Wednesday, December 10, 2008

How to Raise Social Capital- The Must, Want Principle

It is no secret that the term "Social Capital" is an oxymoron; "Capital" is a pot of money I give that comes back to me as a larger pot of money and "Social" is the giant sucking sound of the pot of money I give that comes back as a demand for another even larger money pot. This is not bad news; its just really tough news. But there is also the good news - most investors are interested in a social return - they just don't know how that is possible. So here is the secret - make it clear and explicit how it will be possible. Capital is a Must (money makes the world go 'round), Social is a Want (what good is money if the world don't go 'round?). A social entrepreneur must make it clear from the outset how the must and the want will be satisfied and what compromises will be made in case of conflict between those two objectives.

The questions I get most often are around strategies for raising social capital and in my informal survey of over a hundred social entrepreneurs, greater than 90% end up getting seed investment i.e. social capital, from a foundation or a philanthropic individual and hence incorporate as a non-profit venture. This is perfectly fine, as long as the entrepreneur exercises financial self-discipline, which is not the same as boot-strapping - it is about creating a revenue stream from the business. By definition, a foundation is not interested in a financial return so it confuses second round investors and can become a barrier when you need to raise serious money. Two rules of fund raising, made explicit from the beginning help overcome the "social capital" oxymoron:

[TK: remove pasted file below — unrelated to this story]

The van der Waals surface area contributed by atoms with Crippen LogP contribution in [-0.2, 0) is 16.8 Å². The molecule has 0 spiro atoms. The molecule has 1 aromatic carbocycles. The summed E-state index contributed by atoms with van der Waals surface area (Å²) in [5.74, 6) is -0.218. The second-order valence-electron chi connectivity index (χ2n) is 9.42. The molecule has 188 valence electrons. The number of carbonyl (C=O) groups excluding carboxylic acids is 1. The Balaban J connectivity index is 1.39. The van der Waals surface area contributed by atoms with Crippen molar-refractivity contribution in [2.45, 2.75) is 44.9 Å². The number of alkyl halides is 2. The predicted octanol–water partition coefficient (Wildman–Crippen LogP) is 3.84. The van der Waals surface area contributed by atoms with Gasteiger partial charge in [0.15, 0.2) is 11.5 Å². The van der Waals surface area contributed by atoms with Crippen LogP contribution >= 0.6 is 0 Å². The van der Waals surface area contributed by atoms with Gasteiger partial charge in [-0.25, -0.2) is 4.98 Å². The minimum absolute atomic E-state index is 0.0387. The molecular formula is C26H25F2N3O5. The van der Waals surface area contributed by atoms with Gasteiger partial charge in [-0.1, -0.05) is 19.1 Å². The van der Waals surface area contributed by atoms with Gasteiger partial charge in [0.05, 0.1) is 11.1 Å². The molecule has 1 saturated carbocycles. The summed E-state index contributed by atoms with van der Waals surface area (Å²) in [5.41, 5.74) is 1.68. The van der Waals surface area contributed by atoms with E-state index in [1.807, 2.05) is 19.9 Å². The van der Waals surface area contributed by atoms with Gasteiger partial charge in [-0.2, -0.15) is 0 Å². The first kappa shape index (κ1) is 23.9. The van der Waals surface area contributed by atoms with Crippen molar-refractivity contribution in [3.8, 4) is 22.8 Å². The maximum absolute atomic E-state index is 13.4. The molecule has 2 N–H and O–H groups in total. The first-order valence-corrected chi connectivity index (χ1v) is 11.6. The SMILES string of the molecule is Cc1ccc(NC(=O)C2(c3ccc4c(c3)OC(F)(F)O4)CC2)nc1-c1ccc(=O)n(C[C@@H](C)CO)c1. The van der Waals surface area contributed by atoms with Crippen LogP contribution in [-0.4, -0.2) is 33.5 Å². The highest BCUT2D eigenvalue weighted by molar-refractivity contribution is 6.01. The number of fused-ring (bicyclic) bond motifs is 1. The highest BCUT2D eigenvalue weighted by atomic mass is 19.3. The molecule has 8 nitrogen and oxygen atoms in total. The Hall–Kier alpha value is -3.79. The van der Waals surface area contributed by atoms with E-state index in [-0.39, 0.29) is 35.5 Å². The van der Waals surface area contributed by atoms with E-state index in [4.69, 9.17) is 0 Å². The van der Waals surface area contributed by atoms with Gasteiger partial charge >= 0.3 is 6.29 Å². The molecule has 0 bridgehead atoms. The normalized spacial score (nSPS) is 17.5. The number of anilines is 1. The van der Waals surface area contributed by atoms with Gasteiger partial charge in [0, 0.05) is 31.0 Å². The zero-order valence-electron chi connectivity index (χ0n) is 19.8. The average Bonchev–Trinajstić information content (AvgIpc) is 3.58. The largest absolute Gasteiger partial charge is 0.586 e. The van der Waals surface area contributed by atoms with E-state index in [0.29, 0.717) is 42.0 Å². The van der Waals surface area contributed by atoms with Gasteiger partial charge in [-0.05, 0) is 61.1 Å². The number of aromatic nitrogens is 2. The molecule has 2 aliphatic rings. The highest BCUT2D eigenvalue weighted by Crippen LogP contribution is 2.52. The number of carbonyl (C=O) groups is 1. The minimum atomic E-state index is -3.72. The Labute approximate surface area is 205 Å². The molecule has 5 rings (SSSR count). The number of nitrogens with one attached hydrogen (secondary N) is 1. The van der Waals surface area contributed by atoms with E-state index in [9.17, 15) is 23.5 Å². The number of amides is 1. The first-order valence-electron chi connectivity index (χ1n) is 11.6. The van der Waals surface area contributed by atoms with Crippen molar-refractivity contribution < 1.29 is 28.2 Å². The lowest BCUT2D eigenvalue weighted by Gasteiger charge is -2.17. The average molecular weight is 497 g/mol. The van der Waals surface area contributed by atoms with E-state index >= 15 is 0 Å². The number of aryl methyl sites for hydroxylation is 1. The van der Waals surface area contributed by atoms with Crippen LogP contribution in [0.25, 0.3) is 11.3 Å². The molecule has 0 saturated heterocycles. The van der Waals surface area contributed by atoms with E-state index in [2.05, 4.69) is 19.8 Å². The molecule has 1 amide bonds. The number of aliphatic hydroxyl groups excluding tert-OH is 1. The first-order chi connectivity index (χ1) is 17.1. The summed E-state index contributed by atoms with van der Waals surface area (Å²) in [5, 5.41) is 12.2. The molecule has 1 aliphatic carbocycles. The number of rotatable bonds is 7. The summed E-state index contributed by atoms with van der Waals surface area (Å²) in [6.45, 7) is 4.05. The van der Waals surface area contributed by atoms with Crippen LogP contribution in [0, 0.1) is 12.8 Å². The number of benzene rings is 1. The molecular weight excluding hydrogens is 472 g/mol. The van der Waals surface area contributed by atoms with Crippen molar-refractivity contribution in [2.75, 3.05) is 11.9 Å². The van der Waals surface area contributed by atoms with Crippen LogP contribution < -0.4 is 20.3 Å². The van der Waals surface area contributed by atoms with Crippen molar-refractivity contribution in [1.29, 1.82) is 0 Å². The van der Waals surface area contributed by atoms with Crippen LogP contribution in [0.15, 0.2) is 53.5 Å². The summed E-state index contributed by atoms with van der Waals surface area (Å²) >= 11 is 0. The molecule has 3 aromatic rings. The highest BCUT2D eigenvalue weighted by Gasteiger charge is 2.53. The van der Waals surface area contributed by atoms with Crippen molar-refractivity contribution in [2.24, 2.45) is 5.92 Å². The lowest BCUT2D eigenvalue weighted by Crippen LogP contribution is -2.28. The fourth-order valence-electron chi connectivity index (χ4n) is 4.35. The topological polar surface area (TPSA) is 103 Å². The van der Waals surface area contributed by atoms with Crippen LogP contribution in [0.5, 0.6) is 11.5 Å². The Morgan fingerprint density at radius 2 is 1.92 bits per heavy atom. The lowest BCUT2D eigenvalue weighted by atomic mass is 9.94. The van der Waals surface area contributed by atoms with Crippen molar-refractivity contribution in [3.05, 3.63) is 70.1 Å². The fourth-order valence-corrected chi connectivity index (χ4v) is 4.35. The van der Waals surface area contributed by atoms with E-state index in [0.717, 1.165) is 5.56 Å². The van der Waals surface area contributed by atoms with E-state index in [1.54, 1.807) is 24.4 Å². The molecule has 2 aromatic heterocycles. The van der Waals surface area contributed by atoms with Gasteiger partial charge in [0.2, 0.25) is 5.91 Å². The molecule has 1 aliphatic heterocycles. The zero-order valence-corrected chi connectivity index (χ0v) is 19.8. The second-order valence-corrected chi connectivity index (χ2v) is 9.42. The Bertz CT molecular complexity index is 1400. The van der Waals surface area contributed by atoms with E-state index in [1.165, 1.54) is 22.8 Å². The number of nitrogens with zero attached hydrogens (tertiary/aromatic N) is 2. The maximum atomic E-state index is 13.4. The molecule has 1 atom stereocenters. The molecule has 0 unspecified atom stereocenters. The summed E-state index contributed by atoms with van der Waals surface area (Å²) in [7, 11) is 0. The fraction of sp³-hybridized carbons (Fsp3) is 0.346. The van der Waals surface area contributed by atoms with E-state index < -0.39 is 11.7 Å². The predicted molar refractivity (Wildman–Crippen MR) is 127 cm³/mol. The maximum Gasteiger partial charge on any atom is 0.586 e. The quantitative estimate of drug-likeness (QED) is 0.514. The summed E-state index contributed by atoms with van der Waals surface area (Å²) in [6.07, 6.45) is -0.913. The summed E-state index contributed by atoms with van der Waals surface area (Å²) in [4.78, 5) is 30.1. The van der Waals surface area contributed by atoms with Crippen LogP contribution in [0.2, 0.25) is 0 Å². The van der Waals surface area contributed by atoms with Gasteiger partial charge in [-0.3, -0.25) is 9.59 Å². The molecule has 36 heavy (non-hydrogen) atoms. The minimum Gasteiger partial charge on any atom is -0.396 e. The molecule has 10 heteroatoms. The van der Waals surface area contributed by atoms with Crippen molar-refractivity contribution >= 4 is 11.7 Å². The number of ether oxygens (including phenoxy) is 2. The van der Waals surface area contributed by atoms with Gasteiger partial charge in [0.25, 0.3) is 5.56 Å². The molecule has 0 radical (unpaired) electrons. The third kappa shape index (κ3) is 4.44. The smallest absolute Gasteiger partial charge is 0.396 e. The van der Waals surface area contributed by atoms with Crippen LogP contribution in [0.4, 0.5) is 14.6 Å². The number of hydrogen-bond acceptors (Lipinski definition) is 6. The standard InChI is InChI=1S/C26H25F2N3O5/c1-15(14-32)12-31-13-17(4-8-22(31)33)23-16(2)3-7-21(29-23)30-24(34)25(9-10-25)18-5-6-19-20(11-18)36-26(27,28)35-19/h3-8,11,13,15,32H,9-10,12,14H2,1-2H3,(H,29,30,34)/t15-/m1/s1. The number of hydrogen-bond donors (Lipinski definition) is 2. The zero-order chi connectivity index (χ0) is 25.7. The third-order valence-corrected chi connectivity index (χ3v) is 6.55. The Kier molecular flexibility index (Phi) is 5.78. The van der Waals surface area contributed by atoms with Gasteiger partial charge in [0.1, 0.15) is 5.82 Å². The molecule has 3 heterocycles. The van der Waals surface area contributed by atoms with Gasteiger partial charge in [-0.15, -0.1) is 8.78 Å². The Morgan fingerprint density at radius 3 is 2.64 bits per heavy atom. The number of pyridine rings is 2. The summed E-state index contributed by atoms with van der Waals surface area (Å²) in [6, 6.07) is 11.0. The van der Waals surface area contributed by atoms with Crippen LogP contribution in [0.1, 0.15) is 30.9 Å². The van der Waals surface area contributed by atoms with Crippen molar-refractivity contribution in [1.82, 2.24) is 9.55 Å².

Rule #: identify and recognise the Investor Types and their expectations
*Entrepreneurs: In-kind equity, equity
*Family and Friends: equity, debt, grants
*Individual Investors (angels or social investors): equity, grants, debt
*Foundations: Grants, Program Related Investments (PRI’s)
*Venture Funds: Equity
*Social Venture Capital: Equity, debt
*Banks: Debt, equity
*Corporations: Equity, debt
*Corporate Business Partners: Warrants, equity, debt
*Government: Grants
Rule #2: Identify business lifecycle, seek appropriate investment from appropriate investor
*Lifecycle Phase: Seed, Startup, Early expansion, Late Expansion
*Type of Investor: • Risk/return expectations • Exit strategies
*Type of Investment e.g. grant, debt, equity and so on
*Size of Investment e.g. grants are typically small and appropriate as seed and loans for expansion
The bonus rule of course is to ask for help in forms other than "money".

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